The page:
Another clementis climbs the pergola in the entrance to the perennial gardens.  This variety features off-white blossoms tinted with shades of blue and purple, which do not show well under direct sunlight.

The wonderful clethora (summer sweet) hedge encloses part of the tea garden.  One of the stone islands lends depth and structure to this presentation.  The fragrance is strong and pleasant.

The bayberry bushes, developing ground cover, and yellow yarrow bushes line the path through the perennial garden.  A timber fence raises this side of our display with height and color.

A pretty blue balloon flower shows early color.  This part of the garden evolves into a moonlight display, reflecting the full moon with light-colored dusty miller and similar plants.
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Sunday, June 13, 2010

More deer

A couple of weeks ago, this cute young baby wandered through Pat Pauly's yard and into her flowers, finally settling on this spot for a nap.    He scampered back into the woods, and we hope his mother was nearby.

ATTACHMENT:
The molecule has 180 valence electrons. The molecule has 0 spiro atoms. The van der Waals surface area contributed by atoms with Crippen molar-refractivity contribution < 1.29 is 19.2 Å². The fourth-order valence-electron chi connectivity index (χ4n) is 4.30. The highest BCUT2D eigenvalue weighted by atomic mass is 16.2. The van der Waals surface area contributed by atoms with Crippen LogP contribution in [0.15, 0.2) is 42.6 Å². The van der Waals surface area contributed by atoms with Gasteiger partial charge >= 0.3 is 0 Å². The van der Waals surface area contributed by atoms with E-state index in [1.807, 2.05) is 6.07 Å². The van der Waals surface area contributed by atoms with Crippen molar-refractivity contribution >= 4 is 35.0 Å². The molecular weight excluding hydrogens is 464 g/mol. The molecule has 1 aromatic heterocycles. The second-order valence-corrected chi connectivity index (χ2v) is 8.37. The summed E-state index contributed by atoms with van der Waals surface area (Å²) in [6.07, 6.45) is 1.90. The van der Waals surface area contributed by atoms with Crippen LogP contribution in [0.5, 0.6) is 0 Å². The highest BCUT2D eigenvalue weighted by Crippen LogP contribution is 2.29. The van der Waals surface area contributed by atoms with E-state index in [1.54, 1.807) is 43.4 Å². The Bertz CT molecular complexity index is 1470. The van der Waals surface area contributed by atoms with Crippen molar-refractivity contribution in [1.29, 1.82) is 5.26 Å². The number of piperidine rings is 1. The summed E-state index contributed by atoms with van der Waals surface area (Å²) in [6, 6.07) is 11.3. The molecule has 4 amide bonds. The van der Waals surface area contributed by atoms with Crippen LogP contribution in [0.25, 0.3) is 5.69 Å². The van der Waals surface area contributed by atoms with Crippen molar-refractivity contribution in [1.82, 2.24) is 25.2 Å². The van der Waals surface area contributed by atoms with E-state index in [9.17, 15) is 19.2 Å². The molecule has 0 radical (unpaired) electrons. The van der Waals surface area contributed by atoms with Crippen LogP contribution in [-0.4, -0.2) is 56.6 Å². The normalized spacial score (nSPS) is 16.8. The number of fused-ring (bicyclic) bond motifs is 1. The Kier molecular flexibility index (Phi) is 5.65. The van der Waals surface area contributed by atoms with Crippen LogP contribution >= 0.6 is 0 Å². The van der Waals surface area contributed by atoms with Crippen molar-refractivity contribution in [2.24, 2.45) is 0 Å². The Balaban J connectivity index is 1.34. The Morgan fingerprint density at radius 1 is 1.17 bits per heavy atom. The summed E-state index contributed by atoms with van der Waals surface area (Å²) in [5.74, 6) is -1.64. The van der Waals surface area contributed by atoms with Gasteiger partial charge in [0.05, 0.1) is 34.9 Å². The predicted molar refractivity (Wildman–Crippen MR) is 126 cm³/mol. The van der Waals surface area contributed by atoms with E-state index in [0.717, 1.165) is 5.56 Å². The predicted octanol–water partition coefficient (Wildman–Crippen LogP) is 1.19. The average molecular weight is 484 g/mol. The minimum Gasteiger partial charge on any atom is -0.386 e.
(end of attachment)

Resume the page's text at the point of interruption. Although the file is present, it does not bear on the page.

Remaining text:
And today in my back yard, a mother deer and her baby walked right up to my studio doors.

Of course, by the time I grabbed my camera, they were on the move, and the mother was already through the fence.

Aren't they cute? Now, let's talk about the hostas and new raspberry shoots they munched on....!!
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Wednesday, June 9, 2010

Fiber artists at work

The sun came out -- followed by the work tables and the hard-working artists.

Bev, Pat, and Jeanne assembled their fabrics and supplies for some discharging.

Finished fabrics are draped on the bushes to dry.

And even though it was quite hot outside, everyone pressed on and made some wonderful fabrics.

Suki was happy with her job of guarding Priscilla's bag of fabrics.